Note: This is part two of a series of articles on basic tools used to encrypt confidential data to protect it from unauthorized access. Last month’s column discussed practical methods to encrypt data “at rest”, this month’s column details some ways to protect yourself when accessing data remotely by encrypting data while it is “in transit” with secure portals and encrypted messages.
Protecting data in transit is harder than encrypting data at rest, since it must allow users to transmit data to a remote user, regardless of the computing platform or internet connection method used by the recipient. There are many ways that data can be intercepted in transit from one location to another when someone uses an insecure method like regular e-mail or regular FTP to transmit the data across the internet.
If you think of the internet as a post office and the contents in pieces of mail as packets of data, it’s important that any confidential information is placed in a secure “envelope” or other packaging (encryption) before it is transmitted through the post office. An unprotected message or an unencrypted data transfer on the internet is like a postcard sent through the post office in that it may be read by anyone who handles it along its journey, and senders and recipients have no expectation of privacy when using these insecure methods. We use three different techniques to protect messages in transit – encrypted portals, e-mail encryption, and file-level encryption, and a brief summary of each approach follows.
Also called “client portals” in our industry, these are websites which are designed to allow you and your clients to securely exchange data through these password-protected portals, which use Transport Layer Security (TLS) to secure data while it is transmitted between a computer or device and the portal. There are literally hundreds of tools which can be used as a secure portal, including offerings from Sharefile, XCM, Doc-It, CCH, Thomson Reuters, TaxCaddy, Box, Microsoft, and others.
Sending normal e-mail outside of your organization is like sending the message and any attachments in a postcard – they can be intercepted, retrieved, modified, and forwarded to others with impunity. While e-mail servers use TLS security when transmitting messages to each other, the servers (and their administrators) have access to the unencrypted data, and can do with it as they like. There have been a number of attempts at applying encryption to individual e-mail messages – SMIME, PGPMail, GPGmail, and others. While all of these methods work, all have proven to be too difficult for the average end user, and are rarely used in practice.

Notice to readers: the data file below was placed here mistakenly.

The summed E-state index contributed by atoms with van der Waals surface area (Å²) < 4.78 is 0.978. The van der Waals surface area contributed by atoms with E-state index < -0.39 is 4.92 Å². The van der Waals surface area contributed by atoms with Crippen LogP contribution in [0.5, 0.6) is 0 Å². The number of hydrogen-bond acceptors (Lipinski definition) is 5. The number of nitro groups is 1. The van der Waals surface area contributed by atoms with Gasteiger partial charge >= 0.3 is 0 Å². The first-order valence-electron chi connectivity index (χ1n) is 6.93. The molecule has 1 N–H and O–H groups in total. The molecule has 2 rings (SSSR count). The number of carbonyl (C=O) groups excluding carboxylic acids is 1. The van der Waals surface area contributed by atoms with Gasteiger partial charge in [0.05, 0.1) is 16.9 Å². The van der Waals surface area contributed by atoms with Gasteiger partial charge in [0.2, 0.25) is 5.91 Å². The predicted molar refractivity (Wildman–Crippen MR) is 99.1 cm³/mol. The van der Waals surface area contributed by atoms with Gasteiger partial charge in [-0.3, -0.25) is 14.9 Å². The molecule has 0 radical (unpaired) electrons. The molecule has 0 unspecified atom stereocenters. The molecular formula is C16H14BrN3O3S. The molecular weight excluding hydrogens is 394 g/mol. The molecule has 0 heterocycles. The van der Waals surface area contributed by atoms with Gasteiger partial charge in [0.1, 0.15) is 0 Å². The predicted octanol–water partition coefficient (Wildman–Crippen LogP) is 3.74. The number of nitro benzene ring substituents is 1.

There are a wide range of services which use a combination of technologies to protect e-mail and attachments in transit. Some of the more popular approaches include the following:
- Portal-based solutions – These solutions can use Outlook add-ins to convert messages and attachments to a portal message with a downloadable attachment. Some of the solutions which use this approach include ZixMail, ShareFile Secure E-mail, and CPASafeSend.
- Information Rights Management (IRM) based solutions – These solutions use server-based validation to decrypt the message on the recipient’s end and grant access to the message based on validating the login of the recipients. Microsoft offers these solutions as part of its Azure Rights Management Services and Office 365 Message Encryption, and additional solutions are available which work with e-mail hosting from Google, Zoho, and others.
- Webmail-Based Solutions – Some solutions use a combination of webmail, PGPmail, and portals to secure data transmission to others like Switzerland’s ProtonMail and Canada’s HushMail. Unfortunately, these solutions can’t be used to store or transmit client tax data since their servers are not based in the United States.
- File level encryption – A final approach used by some is file level encryption using tools like AESCrypt, 7-Zip, or the password protection built into Microsoft Office and Adobe Acrobat and then attach the file to an unencrypted e-mail. While this is not a good solution for many reasons which I won’t address here, I’ve seen some users take this approach, which could subject you to liability under relevant data protection laws and regulations.
Regardless of which approach you and your firm take to securing messages and file transfers, it’s crucial that you consult your cyber insurance and malpractice vendors to learn what methods are accepted/recognized by your policies. You should also review your strategy with your attorney, and train your staff and clients on how to transmit files to and from your firm with directions, videos, and admin staff who can walk clients through the process. No file transmission method is perfect, and once you’ve implemented a solution, your admins may want to enable Data Loss Prevention settings to prevent users from sending e-mail attachments without using the appropriate methods.
We will continue our discussion of encryption next month when we will cover securing Wi-Fi and accessing data over a virtual private network (VPN).
Brian F. Tankersley, CPA.CITP, CGMA (@BFTCPA, CPATechBlog.com) advises firms and companies on accounting technology issues. He has served as the technology editor for a major accounting industry publication, and currently teaches courses in the US and Canada through K2 Enterprises for professional accounting organizations across the US and Canada. Brian and his family make their home in Farragut, Tennessee.
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